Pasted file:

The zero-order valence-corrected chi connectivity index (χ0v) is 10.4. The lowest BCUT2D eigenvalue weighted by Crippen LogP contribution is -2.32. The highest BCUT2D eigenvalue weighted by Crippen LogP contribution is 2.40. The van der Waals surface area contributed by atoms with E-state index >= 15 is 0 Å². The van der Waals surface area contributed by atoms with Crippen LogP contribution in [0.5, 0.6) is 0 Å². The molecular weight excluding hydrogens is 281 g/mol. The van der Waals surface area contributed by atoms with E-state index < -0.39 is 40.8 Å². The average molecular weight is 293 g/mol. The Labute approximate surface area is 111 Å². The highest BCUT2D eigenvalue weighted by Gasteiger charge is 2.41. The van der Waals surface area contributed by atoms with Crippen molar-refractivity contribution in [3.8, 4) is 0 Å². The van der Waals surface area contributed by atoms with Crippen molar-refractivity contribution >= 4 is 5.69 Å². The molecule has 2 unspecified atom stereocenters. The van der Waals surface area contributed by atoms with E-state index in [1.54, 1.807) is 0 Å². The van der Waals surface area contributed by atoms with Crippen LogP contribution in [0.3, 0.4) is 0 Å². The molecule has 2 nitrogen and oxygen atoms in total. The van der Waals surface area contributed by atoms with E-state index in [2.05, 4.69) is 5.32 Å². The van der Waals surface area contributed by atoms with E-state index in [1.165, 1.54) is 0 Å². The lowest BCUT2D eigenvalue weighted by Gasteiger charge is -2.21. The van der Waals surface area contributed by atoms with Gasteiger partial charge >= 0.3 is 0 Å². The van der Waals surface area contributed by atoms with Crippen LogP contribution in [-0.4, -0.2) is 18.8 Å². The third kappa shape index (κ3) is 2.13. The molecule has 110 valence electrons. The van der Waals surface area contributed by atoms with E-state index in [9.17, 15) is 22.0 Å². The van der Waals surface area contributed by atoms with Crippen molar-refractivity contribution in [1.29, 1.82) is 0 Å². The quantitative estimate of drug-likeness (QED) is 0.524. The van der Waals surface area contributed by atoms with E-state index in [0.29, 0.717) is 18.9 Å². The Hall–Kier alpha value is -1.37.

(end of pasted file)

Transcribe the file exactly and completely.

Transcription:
The zero-order valence-corrected chi connectivity index (χ0v) is 10.4. The lowest BCUT2D eigenvalue weighted by Crippen LogP contribution is -2.32. The highest BCUT2D eigenvalue weighted by Crippen LogP contribution is 2.40. The van der Waals surface area contributed by atoms with E-state index >= 15 is 0 Å². The van der Waals surface area contributed by atoms with Crippen LogP contribution in [0.5, 0.6) is 0 Å². The molecular weight excluding hydrogens is 281 g/mol. The van der Waals surface area contributed by atoms with E-state index < -0.39 is 40.8 Å². The average molecular weight is 293 g/mol. The Labute approximate surface area is 111 Å². The highest BCUT2D eigenvalue weighted by Gasteiger charge is 2.41. The van der Waals surface area contributed by atoms with Crippen molar-refractivity contribution in [3.8, 4) is 0 Å². The van der Waals surface area contributed by atoms with Crippen molar-refractivity contribution >= 4 is 5.69 Å². The molecule has 2 unspecified atom stereocenters. The van der Waals surface area contributed by atoms with E-state index in [1.54, 1.807) is 0 Å². The van der Waals surface area contributed by atoms with Crippen LogP contribution in [0.3, 0.4) is 0 Å². The molecule has 2 nitrogen and oxygen atoms in total. The van der Waals surface area contributed by atoms with E-state index in [2.05, 4.69) is 5.32 Å². The van der Waals surface area contributed by atoms with E-state index in [1.165, 1.54) is 0 Å². The lowest BCUT2D eigenvalue weighted by Gasteiger charge is -2.21. The van der Waals surface area contributed by atoms with Gasteiger partial charge >= 0.3 is 0 Å². The van der Waals surface area contributed by atoms with Crippen LogP contribution in [-0.4, -0.2) is 18.8 Å². The third kappa shape index (κ3) is 2.13. The molecule has 110 valence electrons. The van der Waals surface area contributed by atoms with E-state index in [9.17, 15) is 22.0 Å². The van der Waals surface area contributed by atoms with Crippen molar-refractivity contribution in [1.29, 1.82) is 0 Å². The quantitative estimate of drug-likeness (QED) is 0.524. The van der Waals surface area contributed by atoms with E-state index in [0.29, 0.717) is 18.9 Å². The Hall–Kier alpha value is -1.37.